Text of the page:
It was getting to be a bit weird.
Prior to the RS Aero North Americans in Oregon a couple of weeks ago I had sailed an RS Aero about 18-20 times, but I had never had an unintentional capsize.
I had done some deliberate capsizes in order to make sure I knew how to do capsize recoveries. But in all those days of sailing the RS Aero I had not capsized accidentally once.
My two friends in the Boston RS Aero fleet had lost their capsize virginity almost as soon as we had our our own RS Aeros back in May. But not me.
Maybe you could say that if I never capsized I wasn't trying hard enough. You could be right. Whoever you are.
My streak had to end some time...
I have to admit that the ease (or not) of doing capsize recoveries in an RS Aero was one of the things I was most concerned about before committing to buying the boat.
When I tested out the RS Aero in Minorca last October, I reserved one session just to check out capsize recoveries, partly because I heard that the sailors there were having difficulty with it.
Sure enough, as I wrote about in RS Aero - Capsize Recovery, I discovered that I couldn't get back into the boat over the side; I had to re-enter over the transom. And I also found that if I let go of the capsized boat it sailed away from me at an alarming speed. Having said that, the boat in Minorca didn't have grab rails and that feature on the production boats would surely help with side entry. And the boat in Minorca did have a mast head float which prevented it from turning turtle, which would probably be a good thing if some aged sailor was swimming to catch up with it.
So I still had reservations about the boat after Minorca...
When I returned from Minorca, I read on the RS Aero class website some excellent posts about capsize recoveries in the Aero and watched some videos on the same topic.
There were some specific techniques that were different from what would work in the Laser. Go to the front of the daggerboard so the gunwale is not so far to reach. Grab the daggerboard near the boat - because if you grab the end you will never reach the gunwhale. Use a leg kick to aid re-entry. Use the grab rail. Put the boat sideways to the wind and sheet in a little to prevent the boat from coming over on top of you in a side re-entry. And if you really are too heavy to do an over-the-side re-entry then use the transom.
Even so I wondered how easy capsize recoveries would be for someone my weight (and age and general lack of fitness.)
So when my friends and I had access to The Boat Locker's demo RS Aero back in March I did do some practice capsize recoveries in the frigid waters of Newport harbor. I never did succeed in doing an over-the-side re-entry but coming back in over the transom seemed to work OK.
So now I was confident I knew how to do capsize recoveries in an RS Aero.
Except doing controlled capsize recoveries in light air is not quite the same thing as doing them in heavy air, or after an unexpected capsize.
My confident was dented a little more when my friend and I were out practicing at Lake Massapoag early in the season on a day when it was gusting up to 30 mph. I didn't capsize but my friend did and he was in the water for ages. At one point he lost contact with the boat and it blew away from him downwind. I was standing by in my Aero but could provide no real assistance. Eventually I decided to sail back to the club and come out in a safety boat or perhaps even call the emergency services. And just as I started back to the club, he managed to get the boat upright and climb back in it.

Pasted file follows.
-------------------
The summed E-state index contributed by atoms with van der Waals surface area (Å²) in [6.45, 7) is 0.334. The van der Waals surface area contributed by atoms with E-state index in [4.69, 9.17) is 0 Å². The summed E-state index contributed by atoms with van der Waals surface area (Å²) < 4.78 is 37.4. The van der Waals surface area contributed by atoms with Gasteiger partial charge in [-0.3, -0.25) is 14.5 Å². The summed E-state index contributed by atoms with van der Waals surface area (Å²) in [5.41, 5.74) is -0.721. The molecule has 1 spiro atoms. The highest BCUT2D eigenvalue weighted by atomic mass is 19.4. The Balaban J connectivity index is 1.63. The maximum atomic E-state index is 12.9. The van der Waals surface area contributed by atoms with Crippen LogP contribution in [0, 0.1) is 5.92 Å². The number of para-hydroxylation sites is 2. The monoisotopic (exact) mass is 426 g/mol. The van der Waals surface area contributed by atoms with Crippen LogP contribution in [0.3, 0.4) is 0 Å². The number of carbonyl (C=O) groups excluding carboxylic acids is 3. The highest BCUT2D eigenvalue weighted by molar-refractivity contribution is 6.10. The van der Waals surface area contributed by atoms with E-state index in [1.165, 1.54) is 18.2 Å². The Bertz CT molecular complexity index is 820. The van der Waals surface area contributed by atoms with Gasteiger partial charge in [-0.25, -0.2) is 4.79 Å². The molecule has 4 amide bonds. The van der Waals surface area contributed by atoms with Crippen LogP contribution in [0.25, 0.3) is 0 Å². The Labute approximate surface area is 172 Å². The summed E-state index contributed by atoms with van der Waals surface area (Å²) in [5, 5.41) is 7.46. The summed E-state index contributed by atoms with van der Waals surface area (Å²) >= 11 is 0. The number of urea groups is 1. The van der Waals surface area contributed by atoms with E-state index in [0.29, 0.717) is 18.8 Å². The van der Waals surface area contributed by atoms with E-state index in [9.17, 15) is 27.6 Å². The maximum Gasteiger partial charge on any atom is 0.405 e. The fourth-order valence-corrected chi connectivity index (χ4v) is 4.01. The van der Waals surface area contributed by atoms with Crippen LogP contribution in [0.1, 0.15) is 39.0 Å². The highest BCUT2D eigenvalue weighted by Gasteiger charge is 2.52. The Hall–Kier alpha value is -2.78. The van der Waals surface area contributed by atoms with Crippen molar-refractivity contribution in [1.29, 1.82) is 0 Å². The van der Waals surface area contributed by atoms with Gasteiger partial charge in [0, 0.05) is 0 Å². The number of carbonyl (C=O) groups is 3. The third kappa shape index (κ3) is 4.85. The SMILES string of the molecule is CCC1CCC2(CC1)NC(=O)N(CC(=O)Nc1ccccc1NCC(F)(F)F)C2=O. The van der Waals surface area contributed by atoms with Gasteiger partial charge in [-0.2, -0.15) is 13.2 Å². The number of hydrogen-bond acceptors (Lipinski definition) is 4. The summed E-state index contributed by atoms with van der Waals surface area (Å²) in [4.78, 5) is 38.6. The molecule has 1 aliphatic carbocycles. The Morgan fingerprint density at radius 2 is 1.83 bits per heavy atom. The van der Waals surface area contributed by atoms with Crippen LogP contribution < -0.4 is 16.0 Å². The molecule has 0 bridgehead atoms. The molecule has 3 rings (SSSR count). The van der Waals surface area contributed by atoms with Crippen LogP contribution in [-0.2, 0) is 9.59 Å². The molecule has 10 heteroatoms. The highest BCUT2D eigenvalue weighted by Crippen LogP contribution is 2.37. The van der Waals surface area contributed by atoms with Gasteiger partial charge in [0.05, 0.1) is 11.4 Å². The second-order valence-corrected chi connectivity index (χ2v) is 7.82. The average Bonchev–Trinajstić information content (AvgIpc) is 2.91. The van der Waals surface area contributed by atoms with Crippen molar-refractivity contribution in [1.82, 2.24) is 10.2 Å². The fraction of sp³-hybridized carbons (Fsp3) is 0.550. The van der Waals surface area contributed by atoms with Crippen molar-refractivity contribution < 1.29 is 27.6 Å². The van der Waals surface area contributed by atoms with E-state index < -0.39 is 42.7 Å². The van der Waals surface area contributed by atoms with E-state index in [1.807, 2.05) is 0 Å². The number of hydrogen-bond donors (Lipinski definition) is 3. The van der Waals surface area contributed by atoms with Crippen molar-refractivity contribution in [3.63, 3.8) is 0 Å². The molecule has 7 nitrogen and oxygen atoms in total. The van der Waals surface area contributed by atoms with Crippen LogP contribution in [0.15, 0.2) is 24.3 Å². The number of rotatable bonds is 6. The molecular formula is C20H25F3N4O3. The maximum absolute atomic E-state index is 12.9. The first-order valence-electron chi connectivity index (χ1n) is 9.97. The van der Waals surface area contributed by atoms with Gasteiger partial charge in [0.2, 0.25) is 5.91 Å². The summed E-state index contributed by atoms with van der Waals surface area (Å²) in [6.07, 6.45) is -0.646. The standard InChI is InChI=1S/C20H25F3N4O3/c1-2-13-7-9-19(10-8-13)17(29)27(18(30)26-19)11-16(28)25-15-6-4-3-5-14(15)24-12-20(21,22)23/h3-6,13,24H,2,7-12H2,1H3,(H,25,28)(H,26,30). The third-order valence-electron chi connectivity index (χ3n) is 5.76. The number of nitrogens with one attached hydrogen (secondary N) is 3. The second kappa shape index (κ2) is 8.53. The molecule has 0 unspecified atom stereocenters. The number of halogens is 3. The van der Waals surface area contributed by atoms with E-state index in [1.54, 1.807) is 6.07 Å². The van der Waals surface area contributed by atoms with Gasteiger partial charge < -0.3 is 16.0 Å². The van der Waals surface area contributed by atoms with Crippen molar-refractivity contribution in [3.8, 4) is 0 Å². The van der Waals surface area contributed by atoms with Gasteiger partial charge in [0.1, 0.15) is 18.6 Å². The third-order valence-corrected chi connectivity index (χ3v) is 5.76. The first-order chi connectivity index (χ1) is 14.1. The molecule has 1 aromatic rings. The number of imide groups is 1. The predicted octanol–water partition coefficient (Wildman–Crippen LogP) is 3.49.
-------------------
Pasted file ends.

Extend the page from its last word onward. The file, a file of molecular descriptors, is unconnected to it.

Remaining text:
At the regatta in May both my friends capsized their RS Aeros (and did reasonably efficient recoveries.)
But I didn't.
My streak of no unintentional capsizes continued through the summer.
It got to be a joke.
I didn't like to draw attention to it or for other people to mention it. It might bring bad luck...
And then my luck ran out at the Gorge!
At the clinic on Friday, Peter Barton talked us through capsize recovery techniques. Useful refresher.
I did OK in the first race on Saturday. More or less in the middle of the fleet.
In the second race, on the third reach of the Z course, which was fairly broad, another RS Aero and I were sailing downwind on starboard tack when I saw an I-14 coming upwind on starboard on what looked like a collision course with the other RS Aero. I shouted a warning at the the other Aero sailor (who didn't seem to have seen the I-14 ) and headed up myself to get out of the way of both of them. In the process my boat broached and I disappeared under the water. When I surfaced I saw that the other two boats had somehow managed to avoid killing or maiming anybody or sinking either boat, and I proceeded to do a successful capsize recovery using all of those tips I had learned on the RS Aero Class website and from Peter.
Woo hoo! No longer a capsize virgin! I did it! I really was quite pleased with myself, even though my slow and deliberate capsize recovery had cost me a lot of places in the race.
I have noticed before that after capsizing once in a regatta, it somehow seems "easier" to keep on capsizing. I'm sure it's some mental deficiency of mine. One of many.
And sure enough in the third race I capsized at a gybe mark. Did another successful recovery. Woo hoo! Definitely pushed me way down the fleet though.
The wind kept on building and in the fourth race I capsized while trying to bear away at the windward mark. Woo hoo! The hat trick!
After doing my third capsize recovery of the day I was feeling pretty tired and...
- was wondering if I would have the energy left to do another recovery
- was pretty much at the back of the fleet already
- and I was lot closer to the launch area than the finish line.
So I retired from the race and sailed back to the beach.
As it turned out that was the last race of the day anyway.
Not a great day from the perspective of my scores, but at least I mastered one essential skill!